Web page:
Julie’s Sycamore


sycamore tree
Originally uploaded by 730N

Hi.

In the next few weeks I plan to write in a brainstorming fashion about particular paintings done in the last 2 years that I find to be important. Any feedback, positive or negative is welcome. Haters, however, can expect to be decimated by my swords of logic and reason.

Click the image to see a larger version.

Here we go:

Julie’s Sycamore is painting done in exchange for several months of electric utility bills. I painted it as a commissioned gift, for Julie, who happened to love this particular tree. The tree is located behind Julie’s old house in Pittsburgh, on one of many steep slopes in that region. My old house mates, Sara and Mark, bought that house from Julie and her husband directly and wanted to give this painting as a gift of gratitude.

Sycamores are massive yet smooth barked. The bark exfoliates as the tree grows and leaves a mottled, almost camouflaged look. The tree is well suited to grow in urban environments. As uncovered during 3 Rivers 2nd Nature, the tree is 1 of the 3 most prevalent trees along the 3 Rivers corridors in Allegheny County.

The tree is massive and smothered lovingly in it’s forested surroundings. The sky in the background filters through the leaves and is ultimately the source of all the marks and colors. It is interesting to note that the source of light is coming from is the right hand side and nearly all of the branches on the Sycamore are reaching toward it. To call it self-referential would somewhat cheapen that concept. I am used to the idea that form can be drawn up out of it’s relationship to light, but the record of growth indicated by the direction of the branches takes that into a temporal direction. The tree and the light are in a dialogue with each other. The light reflecting off the tree creates the form of the tree, which grows and is guided by the light.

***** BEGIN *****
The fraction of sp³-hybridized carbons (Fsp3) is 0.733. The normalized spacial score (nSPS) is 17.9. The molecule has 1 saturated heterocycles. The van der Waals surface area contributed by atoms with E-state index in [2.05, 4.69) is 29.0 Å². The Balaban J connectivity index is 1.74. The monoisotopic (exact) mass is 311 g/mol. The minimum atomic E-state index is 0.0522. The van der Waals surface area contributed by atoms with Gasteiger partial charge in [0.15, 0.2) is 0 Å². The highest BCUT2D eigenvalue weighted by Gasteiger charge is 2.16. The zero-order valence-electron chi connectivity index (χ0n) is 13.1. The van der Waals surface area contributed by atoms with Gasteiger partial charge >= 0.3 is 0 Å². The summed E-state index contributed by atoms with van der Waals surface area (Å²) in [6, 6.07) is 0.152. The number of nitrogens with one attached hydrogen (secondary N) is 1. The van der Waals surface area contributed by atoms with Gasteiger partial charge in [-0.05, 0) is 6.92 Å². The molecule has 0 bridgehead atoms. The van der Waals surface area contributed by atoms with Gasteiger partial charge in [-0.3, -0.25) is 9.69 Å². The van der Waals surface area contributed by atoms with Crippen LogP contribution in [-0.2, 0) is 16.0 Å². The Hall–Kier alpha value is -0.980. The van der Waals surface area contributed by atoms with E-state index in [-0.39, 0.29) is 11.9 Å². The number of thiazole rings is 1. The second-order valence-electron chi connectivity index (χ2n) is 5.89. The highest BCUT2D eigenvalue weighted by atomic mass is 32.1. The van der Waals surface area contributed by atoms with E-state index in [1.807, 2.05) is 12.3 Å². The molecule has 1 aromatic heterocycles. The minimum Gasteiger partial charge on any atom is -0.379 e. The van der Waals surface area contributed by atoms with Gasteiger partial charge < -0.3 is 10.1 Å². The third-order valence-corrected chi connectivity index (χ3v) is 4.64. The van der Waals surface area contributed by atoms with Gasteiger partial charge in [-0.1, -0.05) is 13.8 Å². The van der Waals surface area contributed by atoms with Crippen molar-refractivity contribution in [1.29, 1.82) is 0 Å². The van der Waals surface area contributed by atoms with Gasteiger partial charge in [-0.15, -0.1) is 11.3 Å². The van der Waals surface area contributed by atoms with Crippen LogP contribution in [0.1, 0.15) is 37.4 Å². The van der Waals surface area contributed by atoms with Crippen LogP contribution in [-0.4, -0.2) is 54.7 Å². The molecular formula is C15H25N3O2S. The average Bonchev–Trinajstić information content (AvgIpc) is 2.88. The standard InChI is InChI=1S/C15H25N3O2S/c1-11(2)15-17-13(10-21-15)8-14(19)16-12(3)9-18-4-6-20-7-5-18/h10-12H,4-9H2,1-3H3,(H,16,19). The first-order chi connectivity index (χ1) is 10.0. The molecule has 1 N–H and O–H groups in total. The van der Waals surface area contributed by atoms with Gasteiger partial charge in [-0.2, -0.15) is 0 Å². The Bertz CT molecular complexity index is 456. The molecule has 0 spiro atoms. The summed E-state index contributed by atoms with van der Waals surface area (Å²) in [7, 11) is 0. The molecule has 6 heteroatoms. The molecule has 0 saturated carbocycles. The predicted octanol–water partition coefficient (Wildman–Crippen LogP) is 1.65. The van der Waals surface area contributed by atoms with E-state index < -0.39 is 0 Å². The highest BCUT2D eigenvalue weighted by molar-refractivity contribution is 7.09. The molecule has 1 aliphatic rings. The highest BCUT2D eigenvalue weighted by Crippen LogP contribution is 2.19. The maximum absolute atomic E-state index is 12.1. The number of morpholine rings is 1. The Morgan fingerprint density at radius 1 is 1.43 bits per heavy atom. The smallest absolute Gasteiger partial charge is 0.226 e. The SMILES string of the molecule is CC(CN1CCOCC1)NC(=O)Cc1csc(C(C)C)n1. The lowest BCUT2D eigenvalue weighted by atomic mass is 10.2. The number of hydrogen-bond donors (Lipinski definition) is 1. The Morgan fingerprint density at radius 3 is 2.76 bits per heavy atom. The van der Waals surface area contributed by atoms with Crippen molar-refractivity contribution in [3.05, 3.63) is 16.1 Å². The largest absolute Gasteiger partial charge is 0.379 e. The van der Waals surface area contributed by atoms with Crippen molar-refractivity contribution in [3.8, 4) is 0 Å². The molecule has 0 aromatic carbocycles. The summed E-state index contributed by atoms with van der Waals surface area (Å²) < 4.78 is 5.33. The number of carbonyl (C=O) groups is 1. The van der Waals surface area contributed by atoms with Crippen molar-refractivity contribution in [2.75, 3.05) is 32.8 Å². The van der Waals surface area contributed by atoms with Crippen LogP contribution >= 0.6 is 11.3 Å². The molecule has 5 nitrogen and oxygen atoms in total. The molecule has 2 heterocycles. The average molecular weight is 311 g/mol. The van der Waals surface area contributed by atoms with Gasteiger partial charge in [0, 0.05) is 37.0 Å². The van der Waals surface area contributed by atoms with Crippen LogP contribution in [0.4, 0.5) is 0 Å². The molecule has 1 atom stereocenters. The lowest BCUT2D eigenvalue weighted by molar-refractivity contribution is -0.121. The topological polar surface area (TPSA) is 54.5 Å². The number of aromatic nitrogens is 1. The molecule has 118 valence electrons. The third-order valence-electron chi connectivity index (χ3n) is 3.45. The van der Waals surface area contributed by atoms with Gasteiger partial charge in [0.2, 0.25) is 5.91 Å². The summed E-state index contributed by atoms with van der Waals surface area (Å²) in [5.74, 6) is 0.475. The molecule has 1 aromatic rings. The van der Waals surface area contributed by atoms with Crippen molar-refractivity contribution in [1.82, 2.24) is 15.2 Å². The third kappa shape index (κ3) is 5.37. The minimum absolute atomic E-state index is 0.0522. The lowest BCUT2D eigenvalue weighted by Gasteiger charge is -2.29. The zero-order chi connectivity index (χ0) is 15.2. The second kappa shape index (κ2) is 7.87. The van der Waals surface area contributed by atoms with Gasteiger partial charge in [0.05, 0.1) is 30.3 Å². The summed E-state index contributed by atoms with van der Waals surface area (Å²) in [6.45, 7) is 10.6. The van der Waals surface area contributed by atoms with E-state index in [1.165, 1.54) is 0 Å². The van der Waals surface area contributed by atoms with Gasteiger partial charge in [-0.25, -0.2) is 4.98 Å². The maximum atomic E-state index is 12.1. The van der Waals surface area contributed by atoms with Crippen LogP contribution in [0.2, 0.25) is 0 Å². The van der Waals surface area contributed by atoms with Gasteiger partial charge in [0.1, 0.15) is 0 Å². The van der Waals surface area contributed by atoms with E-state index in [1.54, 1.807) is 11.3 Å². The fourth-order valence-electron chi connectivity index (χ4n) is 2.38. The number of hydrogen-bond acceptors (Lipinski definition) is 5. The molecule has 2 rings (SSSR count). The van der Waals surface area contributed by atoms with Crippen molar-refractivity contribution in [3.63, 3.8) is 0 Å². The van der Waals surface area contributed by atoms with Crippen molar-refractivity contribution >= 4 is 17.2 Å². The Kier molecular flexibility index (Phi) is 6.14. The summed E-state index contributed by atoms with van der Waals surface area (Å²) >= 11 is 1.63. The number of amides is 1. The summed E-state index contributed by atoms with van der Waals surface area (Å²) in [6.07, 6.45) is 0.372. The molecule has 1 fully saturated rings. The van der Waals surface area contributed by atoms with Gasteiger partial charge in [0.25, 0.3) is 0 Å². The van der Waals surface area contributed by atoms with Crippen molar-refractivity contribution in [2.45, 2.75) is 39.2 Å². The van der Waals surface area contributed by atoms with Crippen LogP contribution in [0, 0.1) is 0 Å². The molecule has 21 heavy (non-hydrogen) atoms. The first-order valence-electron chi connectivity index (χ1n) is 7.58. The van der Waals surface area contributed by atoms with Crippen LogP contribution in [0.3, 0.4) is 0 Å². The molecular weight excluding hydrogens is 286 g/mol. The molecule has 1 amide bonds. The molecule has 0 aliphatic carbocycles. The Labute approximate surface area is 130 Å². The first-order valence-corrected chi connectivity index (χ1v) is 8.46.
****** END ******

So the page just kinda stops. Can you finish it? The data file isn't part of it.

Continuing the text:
I’m not sure if I am communicating this appropriately. But it is boggling my mind right now to recognize that this is all in paint.

The amount of detail in such a scene is too much to paint. If it were all painted I imagine it would look stale. I paint much how Hawthorne describes painting. Spots of color. You paint spots of color, from large to small and the painting has a way of forming itself. The way that unfolds feels surprisingly like the game go, as if the lights and darks in the image are in a dance of tension with one another.

I paint in approximations.

The tree is placed in the center of the composition, with a slight look upwards. The fact that the viewer seems to be slightly below the tree, coupled with its massiveness, conveys a sense of grandeur. Is the tree a god? Is the tree a ecological sentinel, standing guard over my old housemates in their new home?

Divorced from the personal meaning of this tree for me, I believe the painting still holds weight. I think that is because of the technical handling and execution. The brushwork is incredibly loose upon close inspection, yet incredibly cohesive from a distance. The surface is fractured with a logic to the surface of the painting. Within those fractures are bits of controlled chaos.

There seems to be a lack of a firm footing for the viewer, and yet the tree is [pardon me] firmly rooted. That, coupled with the care for this particular tree deserves to have its story told.

In many of my paintings of late, I have been after a surface logic that is somewhat stylized, but seems to be at the core of what constitutes a “good painting” for me. A surface integrity that interlocks perfectly.
The best and well known example of this that is SOMEWHAT similar is the interlocked sense in Van gogh’s painting “Starry Night”. This quality aides the fact that your eye is compelled to move across the whole painting, and that might be all it is… finding paths to direct the path of viewing the whole canvas. The more I chase this, the more I am able to make it work. But I am not sure I have gotten it to work across a whole painting. In this work, there is a stubborn bump in the too thick branch on the upper left corner.

The tree becomes a symbol: a stake in the ground signifying the memory of experience of place for Julie, the gratitude my housemates have for being able to move into this space, and a sentiment that grows close to the people I lived with in Pittsburgh and directly left behind as I moved to Philadelphia.

Our relationship to nature and others is ultimately shaped locally.

By Noel Hefele

Noel Hefele is an artist living in the Bronx